| David Bowie
- "Aladdin Sane, 1973 (re-release)"
EMI Records 2003
I can't neglect this reissue. David belongs to generation that put rock'n'roll on it's feet. "Aladdin Sane" wrapped rock'n'roll on a far successful way than Ziggy did. Bowie was building further on his form of simple rock'n'roll with space twisted frenzy guitar and grand piano both having important role in building most very special feel and music style picture. He adds always tasty female back vocals with nice dope of eroticism or his multiplied back ground vocal layers and spices up everything with some genuine brass arrangements (right at the opener Watch That Man, but most impressive in The Prettiest Star or double faced Drive-In Saturday). This was his winning formula; he developed his own musical stand. Melodic bass drives by Trevor Bolder, who recently still kicks high with Uriah Heep, capture brilliant contrast inside songs. David's glamour had a great impact on masses and also helped him to make with "Aladdin Sane" huge American break through. Title song personifies reddish schizoid hybrid, half human and half an alien that landed directly down from some distant galaxy. Not only David dissonant singing approach, but what especially marks this song is grand piano in Latino meets jazz flavored soloing through and through with its shivering psyche closing touches.
David's approach tends to be dissonant, cynic, sarcastic, nervous, and full of disillusions and cold breeze. Always 100% focused on what he is doing. Sincere and convincible, unique and recognizable. "Bowemania" was about to swallow the human race in 1973. Aladdin was worrying, 'cause people still praised Ziggy very much. Meanwhile Ziggy was dead. Will Aladdin be strong enough to step in Ziggy's shoes? He surely was and he succeeded in it. Song Panic In Detroit catches Bowie's flashbacks on summer 1972 and his American tour. Ronson's alive guitar riffing that hangs in production bit behind, as along with David's vocals, song's most remarkable article, ensures you to ride and twist along it. Pure rocking moment!
Time is along with title song and closing ballad Lady Grinning Soul surely among atmospheric highlights on a record. This is song where everything superbly fits together. Bowie sings as being in theater, surrounded again with creepy spacey guitar fills placed everywhere (some special "scary" guitar licks) and sad, gentle main themes worked through piano. It is unrepeatable masterpiece where all articles in puzzle are joined together on a perfect way. This song is special, atmosphere constantly upgrades from song's first beat to the end. It contains outstanding thirties jazz piano touches.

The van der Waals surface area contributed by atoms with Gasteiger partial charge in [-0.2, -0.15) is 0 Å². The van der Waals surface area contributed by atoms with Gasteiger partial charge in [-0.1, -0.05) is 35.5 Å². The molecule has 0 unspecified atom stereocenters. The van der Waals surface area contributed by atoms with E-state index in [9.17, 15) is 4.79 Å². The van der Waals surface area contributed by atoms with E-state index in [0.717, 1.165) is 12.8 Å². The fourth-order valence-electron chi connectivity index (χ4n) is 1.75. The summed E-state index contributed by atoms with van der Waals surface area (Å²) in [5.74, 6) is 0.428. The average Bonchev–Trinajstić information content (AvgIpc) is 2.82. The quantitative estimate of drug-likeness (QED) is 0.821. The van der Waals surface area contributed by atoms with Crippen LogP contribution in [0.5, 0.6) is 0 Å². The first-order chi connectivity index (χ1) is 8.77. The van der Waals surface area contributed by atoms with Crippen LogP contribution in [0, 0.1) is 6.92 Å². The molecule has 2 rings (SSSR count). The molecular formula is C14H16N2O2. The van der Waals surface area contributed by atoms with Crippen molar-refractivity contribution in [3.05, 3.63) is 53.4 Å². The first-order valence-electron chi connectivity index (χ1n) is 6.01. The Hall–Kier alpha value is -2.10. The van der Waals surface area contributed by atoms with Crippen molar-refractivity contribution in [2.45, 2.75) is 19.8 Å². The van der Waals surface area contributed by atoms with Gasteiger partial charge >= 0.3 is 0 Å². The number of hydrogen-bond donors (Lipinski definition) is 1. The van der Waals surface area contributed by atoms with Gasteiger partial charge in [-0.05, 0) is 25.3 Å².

Lady Grinning Soul is surely among those songs that remained in history of rock underrated. Surely one of the most beautiful ballads in rock. It captures strong melody. A melody that is written for David's skin. He is in absolute centre, acting as dissonant as possible. And this gives special feel to entire song. Lady Grinning Soul is romantic highlight of a record. David's genuine feel for song assembling with twisting cliché rock formats into his own language worked supremely. Intense chemistry between him and Spiders was built! In bluesy The Jean Genie, Spiders rock intense along with Bowie. But where it is needed, they show completely opposite face. Feel that soft gentle cold breeze captured inside Lady Grinning Soul.
With "Aladdin Sane" a new rock wizard entirely convinced masses that he truly lives rock culture and that he is not a kind of music mayfly born to die in one day. "Aladdin Sane" offers again Bowie's favorite themes in lyrics. He sings about social decadence and attacks bored brainwashed majority which's mind is suffocated with grabbing the material and money (lyrically, among all songs, Time surely contains the strongest message). This reissue is carefully packed as a small book with hard covers and what is most important, it contains bonus disc. Booklet reveals a lot of interesting historical facts of Bowie's and Spiders Form Mars around 1972-73 and the way how "Aladdin Sane" was put together. Second bonus CD includes rare crisp and clear quality live recordings from Bowie's north American tour in 1972. Among them are Changes, The Supermen, Life On Mars?, The Jean Genie, Drive In-Saturday and John, I'm Only Dancing.
But Bowie was again a curve ahead with his mind, and soon he began to realize Spiders became for him too heavy load to handle. He had to split the band, because he wasn't able to freely develop his personality via his musical art. That was unavoidable. Worked under magnifying lenses of Bowie's musical perfectionism "Aladdin Sane" delivers for Anno '73 fresh, modern, fluid, dynamic, catchy shape of rock and remains its monument and timeless work of art!